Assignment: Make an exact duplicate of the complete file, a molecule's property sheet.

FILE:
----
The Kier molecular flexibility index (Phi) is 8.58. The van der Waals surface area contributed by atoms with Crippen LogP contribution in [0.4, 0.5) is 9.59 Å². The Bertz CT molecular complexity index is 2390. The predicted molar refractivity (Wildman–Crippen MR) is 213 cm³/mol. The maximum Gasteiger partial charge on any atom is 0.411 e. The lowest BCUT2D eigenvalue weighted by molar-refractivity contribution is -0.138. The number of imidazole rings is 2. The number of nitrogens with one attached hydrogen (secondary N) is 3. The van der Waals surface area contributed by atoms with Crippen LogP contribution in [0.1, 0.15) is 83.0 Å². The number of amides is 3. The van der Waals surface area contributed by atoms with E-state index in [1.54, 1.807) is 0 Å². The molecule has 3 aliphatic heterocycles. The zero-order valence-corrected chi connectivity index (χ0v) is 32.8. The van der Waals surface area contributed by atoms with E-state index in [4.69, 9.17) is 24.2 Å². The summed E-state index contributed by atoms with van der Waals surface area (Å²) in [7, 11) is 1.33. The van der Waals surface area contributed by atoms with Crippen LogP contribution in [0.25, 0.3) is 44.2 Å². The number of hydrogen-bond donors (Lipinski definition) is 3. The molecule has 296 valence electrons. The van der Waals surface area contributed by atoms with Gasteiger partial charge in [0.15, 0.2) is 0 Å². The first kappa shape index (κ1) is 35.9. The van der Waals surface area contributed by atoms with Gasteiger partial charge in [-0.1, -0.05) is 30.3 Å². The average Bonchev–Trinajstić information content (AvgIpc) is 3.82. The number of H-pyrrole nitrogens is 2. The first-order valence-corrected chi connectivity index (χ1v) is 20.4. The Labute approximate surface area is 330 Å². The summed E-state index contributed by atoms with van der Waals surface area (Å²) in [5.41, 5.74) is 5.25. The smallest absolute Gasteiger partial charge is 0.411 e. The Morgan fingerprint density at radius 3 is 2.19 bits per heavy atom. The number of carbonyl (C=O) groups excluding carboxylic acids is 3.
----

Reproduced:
The Kier molecular flexibility index (Phi) is 8.58. The van der Waals surface area contributed by atoms with Crippen LogP contribution in [0.4, 0.5) is 9.59 Å². The Bertz CT molecular complexity index is 2390. The predicted molar refractivity (Wildman–Crippen MR) is 213 cm³/mol. The maximum Gasteiger partial charge on any atom is 0.411 e. The lowest BCUT2D eigenvalue weighted by molar-refractivity contribution is -0.138. The number of imidazole rings is 2. The number of nitrogens with one attached hydrogen (secondary N) is 3. The van der Waals surface area contributed by atoms with Crippen LogP contribution in [0.1, 0.15) is 83.0 Å². The number of amides is 3. The van der Waals surface area contributed by atoms with E-state index in [1.54, 1.807) is 0 Å². The molecule has 3 aliphatic heterocycles. The zero-order valence-corrected chi connectivity index (χ0v) is 32.8. The van der Waals surface area contributed by atoms with E-state index in [4.69, 9.17) is 24.2 Å². The summed E-state index contributed by atoms with van der Waals surface area (Å²) in [7, 11) is 1.33. The van der Waals surface area contributed by atoms with Crippen LogP contribution in [0.25, 0.3) is 44.2 Å². The number of hydrogen-bond donors (Lipinski definition) is 3. The molecule has 296 valence electrons. The van der Waals surface area contributed by atoms with Gasteiger partial charge in [0.15, 0.2) is 0 Å². The first kappa shape index (κ1) is 35.9. The van der Waals surface area contributed by atoms with Gasteiger partial charge in [-0.1, -0.05) is 30.3 Å². The average Bonchev–Trinajstić information content (AvgIpc) is 3.82. The number of H-pyrrole nitrogens is 2. The first-order valence-corrected chi connectivity index (χ1v) is 20.4. The Labute approximate surface area is 330 Å². The summed E-state index contributed by atoms with van der Waals surface area (Å²) in [5.41, 5.74) is 5.25. The smallest absolute Gasteiger partial charge is 0.411 e. The Morgan fingerprint density at radius 3 is 2.19 bits per heavy atom. The number of carbonyl (C=O) groups excluding carboxylic acids is 3.